CyanogenMod: 30, Android manufacturers: 4 (CM7 is released)

Congratulations to CyanogenMod team on achieving a major milestone: CM 7.0 got released last night! CyanogenMod is a firmware based on the open-source Android operating system and CyanogenMod 7 is the first stable Gingerbread-based release.

The number of cell phones that run official version of Gingerbread (Android 2.3) is currently 4. Those are Nexus S, Nexus One, Sony Xperia Arc and Sony Xperia Play.

The number of cell phones and tablets supported by CyanogenMod 7.0 is 30. Here’s the list of the supported devices:

  • Google Nexus One (Passion)
  • Google Nexus S (Crespo)
  • HTC myTouch 4G (Glacier)
  • HTC Incredible
  • HTC Desire (Bravo) GSM/CDMA
  • HTC Desire HD (Ace) / HTC Inspire
  • HTC Desire Z / G2 (Vision)
  • HTC Evo (Supersonic)
  • HTC Evo Shift (Speedy)
  • HTC Hero (CDMA/GSM)
  • HTC Aria (Liberty)
  • HTC Click / HTC Tattoo
  • HTC Legend
  • HTC Slide (Espresso)
  • HTC Wildfire (Buzz)
  • Geeksphone Zero
  • Geeksphone One
  • ZTE Blade (San Francisco, Sapo A5)
  • Commtiva Z71 (Boston, G1305, XT502, A60, Blaze)
  • Barnes & Noble Nook Color (Encore)
  • Viewsonic G-Tablet (Harmony)

Stable CM7 is not ready yet for such popular phones as Motorola Droid and Samsung Galaxy S, but nightly builds exist, so stable version may be coming soon.

So what does the 30:4 score tell us about the state of Android ecosystem? First, manufacturers of the phones are slow to release updates, which is not news. This should become less of a problem as Android OS matures and Google reduces number of major Android releases per year. However, manufacturers should do a better job of managing upgrade expectations, so when customers buy an Android phone they know how long they can expect to receive future upgrades.

Second, having an open source of the operating system is extremely useful. Not only CM7 is available on phones that may never get an official Android 2.3 release, but CM7 includes numerous features that are not part of official Android 2.3.

If you already use CyanogenMod ROM, consider donating to support this great open source project (donate button is at the bottom of this page).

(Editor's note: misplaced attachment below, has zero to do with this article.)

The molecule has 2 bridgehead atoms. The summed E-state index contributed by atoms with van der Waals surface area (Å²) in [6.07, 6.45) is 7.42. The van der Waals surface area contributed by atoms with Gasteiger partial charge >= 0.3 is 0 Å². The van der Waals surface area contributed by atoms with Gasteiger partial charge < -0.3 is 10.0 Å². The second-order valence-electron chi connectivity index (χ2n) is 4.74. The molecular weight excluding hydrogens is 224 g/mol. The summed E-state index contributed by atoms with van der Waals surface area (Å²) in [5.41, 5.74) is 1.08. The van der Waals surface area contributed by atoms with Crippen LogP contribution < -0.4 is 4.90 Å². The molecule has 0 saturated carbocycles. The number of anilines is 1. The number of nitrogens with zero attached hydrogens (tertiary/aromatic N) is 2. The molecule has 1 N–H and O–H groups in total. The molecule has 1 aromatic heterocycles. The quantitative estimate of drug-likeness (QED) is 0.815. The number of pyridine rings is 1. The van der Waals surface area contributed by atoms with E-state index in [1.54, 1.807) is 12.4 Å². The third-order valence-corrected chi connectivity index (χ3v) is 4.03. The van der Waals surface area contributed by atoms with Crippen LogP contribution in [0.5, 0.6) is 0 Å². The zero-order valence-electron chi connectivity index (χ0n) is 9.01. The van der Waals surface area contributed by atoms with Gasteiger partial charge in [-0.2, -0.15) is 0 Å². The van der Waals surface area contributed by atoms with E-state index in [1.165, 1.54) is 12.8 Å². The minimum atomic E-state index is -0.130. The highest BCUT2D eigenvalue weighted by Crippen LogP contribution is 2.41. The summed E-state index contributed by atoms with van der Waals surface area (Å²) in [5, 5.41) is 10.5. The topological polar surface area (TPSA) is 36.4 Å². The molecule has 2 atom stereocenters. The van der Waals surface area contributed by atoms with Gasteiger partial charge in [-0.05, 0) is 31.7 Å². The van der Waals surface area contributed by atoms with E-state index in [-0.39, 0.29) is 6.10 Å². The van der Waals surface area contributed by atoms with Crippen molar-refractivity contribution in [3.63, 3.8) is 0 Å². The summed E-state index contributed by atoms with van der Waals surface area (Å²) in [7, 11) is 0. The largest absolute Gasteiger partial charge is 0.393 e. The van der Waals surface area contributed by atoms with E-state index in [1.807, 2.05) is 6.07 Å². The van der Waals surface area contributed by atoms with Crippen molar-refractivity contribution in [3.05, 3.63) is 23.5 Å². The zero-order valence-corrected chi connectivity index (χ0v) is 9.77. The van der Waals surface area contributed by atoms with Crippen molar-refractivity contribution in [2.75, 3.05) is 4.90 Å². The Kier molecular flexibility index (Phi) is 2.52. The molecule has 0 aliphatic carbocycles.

If you want to start using CyanogenMod (or any other custom ROM), you need to root your phone first. Installing CyanogenMod is easiest using ROM Manager. Remember to do a full backup before modding the phone (e.g. using Titanium Backup). If you have questions or run into trouble, CyanogenMod forum or xda-developers is the place to get answers. Enjoy!

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This entry was posted in Android, CyanogenMod, Gingerbread, Mobile. Bookmark the permalink. Post a comment or leave a trackback: Trackback URL.


  1. Peter
    Posted December 14, 2011 at 7:29 am | Permalink

    is this ROM available for my LG Optimus V?

  2. Jineet
    Posted January 6, 2012 at 8:54 pm | Permalink

    Does it supports hTC Salsa?

  3. rattan
    Posted November 28, 2012 at 2:00 am | Permalink

    does it support motorola fire xt 530..??

  4. rajiv soni
    Posted December 3, 2012 at 2:34 am | Permalink

    does it work for samsung glaxy-y sch-i509 cdma

  5. Azhar
    Posted March 14, 2013 at 3:15 am | Permalink

    Does it support HTC wildfire S

2 Trackbacks

  1. By CyanogenMod 7.1 is released on October 10, 2011 at 5:16 pm

    [...] has released today a new stable version CM 7.1. With almost 6 months since the last stable CM 7.0 release it’s been a long time coming, but it was worth the wait. The new release adds support to 24 [...]

  2. [...] Yes. The most popular “aftermarket” Android firmware CyanogenMod puts the absolute minimum of the apps in the system folder. CyanogenMod 7 also by default [...]

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